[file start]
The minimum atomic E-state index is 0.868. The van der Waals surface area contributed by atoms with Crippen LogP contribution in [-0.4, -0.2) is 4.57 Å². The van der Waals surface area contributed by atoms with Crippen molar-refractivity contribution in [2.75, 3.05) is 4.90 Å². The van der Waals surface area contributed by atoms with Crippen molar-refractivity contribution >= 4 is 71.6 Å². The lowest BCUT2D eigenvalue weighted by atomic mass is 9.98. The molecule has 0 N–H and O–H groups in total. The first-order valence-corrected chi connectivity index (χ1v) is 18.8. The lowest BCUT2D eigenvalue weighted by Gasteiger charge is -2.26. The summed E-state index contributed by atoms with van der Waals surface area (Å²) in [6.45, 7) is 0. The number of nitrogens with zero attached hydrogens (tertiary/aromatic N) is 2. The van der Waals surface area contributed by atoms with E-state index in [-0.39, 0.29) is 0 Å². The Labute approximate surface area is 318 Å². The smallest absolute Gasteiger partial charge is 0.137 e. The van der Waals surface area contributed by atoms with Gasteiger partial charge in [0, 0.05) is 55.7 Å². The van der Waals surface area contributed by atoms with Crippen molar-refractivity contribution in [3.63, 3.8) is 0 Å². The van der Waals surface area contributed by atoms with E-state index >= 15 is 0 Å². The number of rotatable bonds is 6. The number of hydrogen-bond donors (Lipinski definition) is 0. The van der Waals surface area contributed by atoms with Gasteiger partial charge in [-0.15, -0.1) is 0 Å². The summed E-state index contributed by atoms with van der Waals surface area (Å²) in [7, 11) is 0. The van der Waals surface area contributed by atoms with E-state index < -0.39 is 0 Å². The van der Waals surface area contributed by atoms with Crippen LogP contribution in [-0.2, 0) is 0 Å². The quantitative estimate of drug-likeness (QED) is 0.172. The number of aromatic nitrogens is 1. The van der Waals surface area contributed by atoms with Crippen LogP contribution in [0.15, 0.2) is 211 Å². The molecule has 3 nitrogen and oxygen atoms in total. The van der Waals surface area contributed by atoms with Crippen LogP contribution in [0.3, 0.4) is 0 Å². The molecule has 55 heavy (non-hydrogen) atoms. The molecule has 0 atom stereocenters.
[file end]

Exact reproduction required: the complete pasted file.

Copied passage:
The minimum atomic E-state index is 0.868. The van der Waals surface area contributed by atoms with Crippen LogP contribution in [-0.4, -0.2) is 4.57 Å². The van der Waals surface area contributed by atoms with Crippen molar-refractivity contribution in [2.75, 3.05) is 4.90 Å². The van der Waals surface area contributed by atoms with Crippen molar-refractivity contribution >= 4 is 71.6 Å². The lowest BCUT2D eigenvalue weighted by atomic mass is 9.98. The molecule has 0 N–H and O–H groups in total. The first-order valence-corrected chi connectivity index (χ1v) is 18.8. The lowest BCUT2D eigenvalue weighted by Gasteiger charge is -2.26. The summed E-state index contributed by atoms with van der Waals surface area (Å²) in [6.45, 7) is 0. The number of nitrogens with zero attached hydrogens (tertiary/aromatic N) is 2. The van der Waals surface area contributed by atoms with E-state index in [-0.39, 0.29) is 0 Å². The Labute approximate surface area is 318 Å². The smallest absolute Gasteiger partial charge is 0.137 e. The van der Waals surface area contributed by atoms with Gasteiger partial charge in [0, 0.05) is 55.7 Å². The van der Waals surface area contributed by atoms with Crippen molar-refractivity contribution in [3.63, 3.8) is 0 Å². The van der Waals surface area contributed by atoms with E-state index >= 15 is 0 Å². The number of rotatable bonds is 6. The number of hydrogen-bond donors (Lipinski definition) is 0. The van der Waals surface area contributed by atoms with Gasteiger partial charge in [-0.15, -0.1) is 0 Å². The summed E-state index contributed by atoms with van der Waals surface area (Å²) in [7, 11) is 0. The van der Waals surface area contributed by atoms with E-state index < -0.39 is 0 Å². The van der Waals surface area contributed by atoms with Crippen LogP contribution in [-0.2, 0) is 0 Å². The quantitative estimate of drug-likeness (QED) is 0.172. The number of aromatic nitrogens is 1. The van der Waals surface area contributed by atoms with Crippen LogP contribution in [0.15, 0.2) is 211 Å². The molecule has 3 nitrogen and oxygen atoms in total. The van der Waals surface area contributed by atoms with Crippen LogP contribution in [0.3, 0.4) is 0 Å². The molecule has 55 heavy (non-hydrogen) atoms. The molecule has 0 atom stereocenters.